Last year, we shared Andreas Varro's popular photo series 'The Condom Challenge' here on Fstoppers. Varro has now pushed the limits, or in this case, the deep depths in his latest project. He was called for a commercial shoot for one of Sweden's most exclusive restaurants. How he came to his final composition is something you need to see to believe!
Varro's commercial shoot concept for Katrinelund Gästgiveri & Sjökrog was quite fitting, as the restaurant directly translates to "lake restaurant." The motto for this concept was to convey: "You can't get any closer to nature and fine dining than Sjökrogen." Varro shared that the image was composed of 4 models, 20 separate images, and over 170 layer adjustments to create the final product to give the viewer a unique feel of Sjökrogen.
Varro gives you a behind-the-scenes glimpse of his thought process:
One of my goals with this image was that I wanted people to look at it for a very long time to try and figure out the story behind it. That's why I created several main elements in the image. The story behind this image is a couple about to order food inside this water-filled 'lakeside restaurant.' A woman is returning from the restroom, and a man is calling a waitress, who is swimming towards the table to take their order. At the same time, the chef is preparing food behind the bar, chopping vegetables and chasing away a fish with his knife.
It goes without saying the biggest challenge must have been filling the restaurant with water, which would have to be done in post. Varro listed some of the challenges he faced during the shoot:
- Make the props, clothes, and hair appear to be floating.
- Make the models appear to be weightless in the water.
- Visibility underwater is exponentially restricted.
- Colors appear saturated underwater.
Makeup, Hair, Clothing Concepts
Hair, makeup, and clothing had to be altered specifically to make the elements of the photo complement the underwater feel of the image. Varro explains:
The stylist brought some metal wire to the shoot, which she used to style the female models’ hair by embedding the wire in their hair to make it appear to stand up and which she anchored with fishing line to the ceiling for some support. That way, it would look like the hair was floating in water.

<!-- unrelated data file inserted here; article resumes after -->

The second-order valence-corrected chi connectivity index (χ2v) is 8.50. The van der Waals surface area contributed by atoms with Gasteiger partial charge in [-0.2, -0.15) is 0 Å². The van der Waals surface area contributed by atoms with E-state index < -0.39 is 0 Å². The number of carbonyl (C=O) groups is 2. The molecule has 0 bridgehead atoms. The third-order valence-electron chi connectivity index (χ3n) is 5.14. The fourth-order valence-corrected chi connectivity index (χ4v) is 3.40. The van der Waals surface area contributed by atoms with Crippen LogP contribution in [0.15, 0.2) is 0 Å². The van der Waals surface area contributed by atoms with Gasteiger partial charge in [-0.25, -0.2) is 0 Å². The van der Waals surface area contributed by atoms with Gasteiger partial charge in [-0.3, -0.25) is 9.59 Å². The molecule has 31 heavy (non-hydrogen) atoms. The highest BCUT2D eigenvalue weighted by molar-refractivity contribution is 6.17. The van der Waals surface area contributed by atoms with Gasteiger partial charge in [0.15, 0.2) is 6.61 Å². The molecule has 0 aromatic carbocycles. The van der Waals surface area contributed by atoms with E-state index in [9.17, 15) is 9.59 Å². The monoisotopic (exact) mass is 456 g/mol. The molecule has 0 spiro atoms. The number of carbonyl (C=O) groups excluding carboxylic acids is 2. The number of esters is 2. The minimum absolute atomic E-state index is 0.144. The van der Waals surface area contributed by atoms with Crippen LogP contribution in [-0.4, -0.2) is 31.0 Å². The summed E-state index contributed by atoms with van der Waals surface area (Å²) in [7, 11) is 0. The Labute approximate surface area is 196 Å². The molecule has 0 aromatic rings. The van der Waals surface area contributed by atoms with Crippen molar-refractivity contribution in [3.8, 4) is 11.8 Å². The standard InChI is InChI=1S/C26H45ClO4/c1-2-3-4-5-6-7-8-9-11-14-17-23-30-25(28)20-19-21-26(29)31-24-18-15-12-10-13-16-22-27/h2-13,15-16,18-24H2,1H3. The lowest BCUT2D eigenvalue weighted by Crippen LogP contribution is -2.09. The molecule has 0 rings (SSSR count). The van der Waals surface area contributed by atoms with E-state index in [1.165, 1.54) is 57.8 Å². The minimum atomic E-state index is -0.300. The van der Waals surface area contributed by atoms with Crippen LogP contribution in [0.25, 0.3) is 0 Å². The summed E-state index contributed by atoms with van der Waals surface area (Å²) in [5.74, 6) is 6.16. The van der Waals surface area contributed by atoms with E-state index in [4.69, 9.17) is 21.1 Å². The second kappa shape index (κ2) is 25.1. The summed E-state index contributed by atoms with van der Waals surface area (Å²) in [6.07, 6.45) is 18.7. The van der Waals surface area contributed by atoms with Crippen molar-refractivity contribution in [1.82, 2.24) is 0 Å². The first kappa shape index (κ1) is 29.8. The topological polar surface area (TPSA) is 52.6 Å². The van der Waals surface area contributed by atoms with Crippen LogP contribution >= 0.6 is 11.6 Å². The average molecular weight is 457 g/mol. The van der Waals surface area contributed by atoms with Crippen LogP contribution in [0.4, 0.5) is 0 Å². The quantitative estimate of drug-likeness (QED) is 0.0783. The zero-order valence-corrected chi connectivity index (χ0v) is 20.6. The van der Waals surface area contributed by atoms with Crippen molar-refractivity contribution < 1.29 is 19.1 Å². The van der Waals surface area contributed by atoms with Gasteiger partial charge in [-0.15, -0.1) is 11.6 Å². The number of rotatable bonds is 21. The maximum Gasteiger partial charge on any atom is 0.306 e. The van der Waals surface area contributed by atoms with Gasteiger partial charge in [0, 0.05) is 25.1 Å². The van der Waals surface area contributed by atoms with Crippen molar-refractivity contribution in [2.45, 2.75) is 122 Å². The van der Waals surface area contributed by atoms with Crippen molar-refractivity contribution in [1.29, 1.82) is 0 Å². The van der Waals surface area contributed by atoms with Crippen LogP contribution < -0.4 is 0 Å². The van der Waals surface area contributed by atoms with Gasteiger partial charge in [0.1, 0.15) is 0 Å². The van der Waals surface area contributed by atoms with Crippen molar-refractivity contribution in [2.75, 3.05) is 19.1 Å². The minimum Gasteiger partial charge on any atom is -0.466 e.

An exclusive feel in the image was desired, so Carina came up with the idea that one of the female models would wear a thin, long, coral-colored ball dress. This way, we could blow on and under the dress to add an 'underwater feeling.'
The male model would have a blue tiger suit and a handkerchief in his breast pocket. He would also have a Porsche key and credit card floating beside him. Together, these effects help create the feeling that the models are actually under water. We also attached fishing line to the male model's suit to make it look like the fabric is floating.
The chef and waitress would be dressed as usual in working clothes in the kitchen and serving guests in the restaurant.
Props and Models
Photographing a Fish Swimming on Land
To make the image more realistic, Varro thought it would be great to add a fish swimming and make it appear that it's about to be prepared by a chef holding a knife while also chopping vegetables. The fish was not alive, and they hung it off a tripod with fishing line.
The Swimming Waitress
Varro used crates to prop her up in a planking-like position to have her appear to be swimming.
The Female Model
The hair stylist anchored her hair to the ceiling with a metal wire to make it stand up. To make the dress more lifelike, the crew tried to use a leaf blower to add movement. The leaf blower was unsuccessful; it was too obvious. Varro then decided to hook the dress up to fishing line to create a more natural look. She also held her arms out to make them look more buoyant.
The Male Model
A similar method to the female model was used for the male model as well. They used tripods and fishing line to raise part of his suit in order to make the attire look more natural underwater. The props around him were taken separately and composited in post.
Air Bubbles and Other Elements
The water surface on the top of the restaurant, the air bubbles, and plants were shot separately in studio. Varro shot different plants at different angles using a fish tank and a strobe modified with a soft box. He also used the same method for photographing air bubbles.
Compositing 20 Images With 170 Layers
Varro says he used 20 images and over 170 layers for his final composition. The restaurant and background were shot using natural light for a soft light effect. The models were shot with a strobe light, which is essential for capturing dresses, hair, and props with a faster shutter speed. The models were then extracted from their photos and composited in the background.
The models were shot with a big light source (soft box) coming from the left, as this would be the same direction as the natural light coming from the window. When creating composites such as this, it's important to think about light direction and light source size. A smaller light source was used from the right of all models to fill in the shadows.
- Photography time: 8 hours
- Retouch time: 25 hours
- Total Photoshop layers: 300
- Total images used for composite: around 20
- Camera: Nikon D810
- Lens: Nikkor 24mm tilt-shift
- Strobes: Broncolor Move 1200 pack with 2 MobiLED heads
- Diffusion: main light: Broncolor 150 cm Octabox, fill light: 35x60 cm
- Light meter: Sekonic L-758
- Computer for tethered shooting: Macbook Pro
- Computer used for retouching: Mac Pro late 2013, 3.5 GHz, 6-core, 16 GB, dual FirePro
- Retouching board: Wacom Intuos 4
- Software: Adobe Photoshop, Adobe Bridge, and Adobe Lightroom CC
To see more of Varro's work, check out his website!
Images used with permission of Andreas Varro